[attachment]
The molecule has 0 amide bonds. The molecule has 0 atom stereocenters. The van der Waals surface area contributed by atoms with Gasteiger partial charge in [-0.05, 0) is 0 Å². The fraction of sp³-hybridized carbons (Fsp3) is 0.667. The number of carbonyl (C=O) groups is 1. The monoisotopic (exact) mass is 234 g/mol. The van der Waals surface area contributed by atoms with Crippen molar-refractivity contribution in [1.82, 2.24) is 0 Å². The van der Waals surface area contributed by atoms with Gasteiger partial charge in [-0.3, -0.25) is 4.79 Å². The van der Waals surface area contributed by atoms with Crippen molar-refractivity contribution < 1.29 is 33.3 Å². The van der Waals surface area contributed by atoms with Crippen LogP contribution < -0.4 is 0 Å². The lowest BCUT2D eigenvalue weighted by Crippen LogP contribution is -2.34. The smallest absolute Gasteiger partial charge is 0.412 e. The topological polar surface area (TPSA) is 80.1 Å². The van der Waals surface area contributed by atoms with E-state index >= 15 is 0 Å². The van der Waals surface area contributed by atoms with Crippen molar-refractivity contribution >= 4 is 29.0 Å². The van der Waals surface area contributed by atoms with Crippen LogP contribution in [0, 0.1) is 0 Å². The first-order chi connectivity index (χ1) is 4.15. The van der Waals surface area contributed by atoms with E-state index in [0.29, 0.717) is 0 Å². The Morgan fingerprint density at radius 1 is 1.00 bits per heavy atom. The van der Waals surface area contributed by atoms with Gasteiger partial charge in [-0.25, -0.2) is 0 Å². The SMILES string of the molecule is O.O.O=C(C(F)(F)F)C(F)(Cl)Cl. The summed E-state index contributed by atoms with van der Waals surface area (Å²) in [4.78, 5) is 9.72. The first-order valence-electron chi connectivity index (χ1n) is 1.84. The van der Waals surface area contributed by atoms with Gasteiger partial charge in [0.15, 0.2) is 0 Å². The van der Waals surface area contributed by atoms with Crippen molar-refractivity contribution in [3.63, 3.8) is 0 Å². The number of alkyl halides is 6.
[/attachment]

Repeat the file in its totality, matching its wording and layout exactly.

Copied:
The molecule has 0 amide bonds. The molecule has 0 atom stereocenters. The van der Waals surface area contributed by atoms with Gasteiger partial charge in [-0.05, 0) is 0 Å². The fraction of sp³-hybridized carbons (Fsp3) is 0.667. The number of carbonyl (C=O) groups is 1. The monoisotopic (exact) mass is 234 g/mol. The van der Waals surface area contributed by atoms with Crippen molar-refractivity contribution in [1.82, 2.24) is 0 Å². The van der Waals surface area contributed by atoms with Gasteiger partial charge in [-0.3, -0.25) is 4.79 Å². The van der Waals surface area contributed by atoms with Crippen molar-refractivity contribution < 1.29 is 33.3 Å². The van der Waals surface area contributed by atoms with Crippen LogP contribution < -0.4 is 0 Å². The lowest BCUT2D eigenvalue weighted by Crippen LogP contribution is -2.34. The smallest absolute Gasteiger partial charge is 0.412 e. The topological polar surface area (TPSA) is 80.1 Å². The van der Waals surface area contributed by atoms with E-state index >= 15 is 0 Å². The van der Waals surface area contributed by atoms with Crippen molar-refractivity contribution >= 4 is 29.0 Å². The van der Waals surface area contributed by atoms with Crippen LogP contribution in [0, 0.1) is 0 Å². The first-order chi connectivity index (χ1) is 4.15. The van der Waals surface area contributed by atoms with E-state index in [0.29, 0.717) is 0 Å². The Morgan fingerprint density at radius 1 is 1.00 bits per heavy atom. The van der Waals surface area contributed by atoms with Gasteiger partial charge in [-0.25, -0.2) is 0 Å². The SMILES string of the molecule is O.O.O=C(C(F)(F)F)C(F)(Cl)Cl. The summed E-state index contributed by atoms with van der Waals surface area (Å²) in [4.78, 5) is 9.72. The first-order valence-electron chi connectivity index (χ1n) is 1.84. The van der Waals surface area contributed by atoms with Gasteiger partial charge in [0.15, 0.2) is 0 Å². The van der Waals surface area contributed by atoms with Crippen molar-refractivity contribution in [3.63, 3.8) is 0 Å². The number of alkyl halides is 6.